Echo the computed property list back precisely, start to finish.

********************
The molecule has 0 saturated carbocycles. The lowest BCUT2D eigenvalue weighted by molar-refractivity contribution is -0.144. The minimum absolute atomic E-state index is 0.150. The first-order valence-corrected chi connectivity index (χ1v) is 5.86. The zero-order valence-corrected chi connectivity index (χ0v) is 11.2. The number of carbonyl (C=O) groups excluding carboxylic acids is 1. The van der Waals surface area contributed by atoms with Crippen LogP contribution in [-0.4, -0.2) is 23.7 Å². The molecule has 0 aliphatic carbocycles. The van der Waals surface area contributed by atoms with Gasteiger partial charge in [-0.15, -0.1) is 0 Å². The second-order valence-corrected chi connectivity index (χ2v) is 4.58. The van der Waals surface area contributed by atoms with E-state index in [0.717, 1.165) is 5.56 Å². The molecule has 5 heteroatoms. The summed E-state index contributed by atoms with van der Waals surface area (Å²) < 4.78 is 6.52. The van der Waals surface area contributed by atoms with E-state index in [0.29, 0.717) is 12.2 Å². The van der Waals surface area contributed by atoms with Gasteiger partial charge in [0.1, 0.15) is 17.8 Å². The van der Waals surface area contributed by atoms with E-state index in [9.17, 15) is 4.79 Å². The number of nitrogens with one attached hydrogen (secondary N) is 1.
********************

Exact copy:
The molecule has 0 saturated carbocycles. The lowest BCUT2D eigenvalue weighted by molar-refractivity contribution is -0.144. The minimum absolute atomic E-state index is 0.150. The first-order valence-corrected chi connectivity index (χ1v) is 5.86. The zero-order valence-corrected chi connectivity index (χ0v) is 11.2. The number of carbonyl (C=O) groups excluding carboxylic acids is 1. The van der Waals surface area contributed by atoms with Crippen LogP contribution in [-0.4, -0.2) is 23.7 Å². The molecule has 0 aliphatic carbocycles. The van der Waals surface area contributed by atoms with Gasteiger partial charge in [-0.15, -0.1) is 0 Å². The second-order valence-corrected chi connectivity index (χ2v) is 4.58. The van der Waals surface area contributed by atoms with E-state index in [0.717, 1.165) is 5.56 Å². The molecule has 5 heteroatoms. The summed E-state index contributed by atoms with van der Waals surface area (Å²) < 4.78 is 6.52. The van der Waals surface area contributed by atoms with E-state index in [0.29, 0.717) is 12.2 Å². The van der Waals surface area contributed by atoms with Gasteiger partial charge in [0.1, 0.15) is 17.8 Å². The van der Waals surface area contributed by atoms with E-state index in [9.17, 15) is 4.79 Å². The number of nitrogens with one attached hydrogen (secondary N) is 1.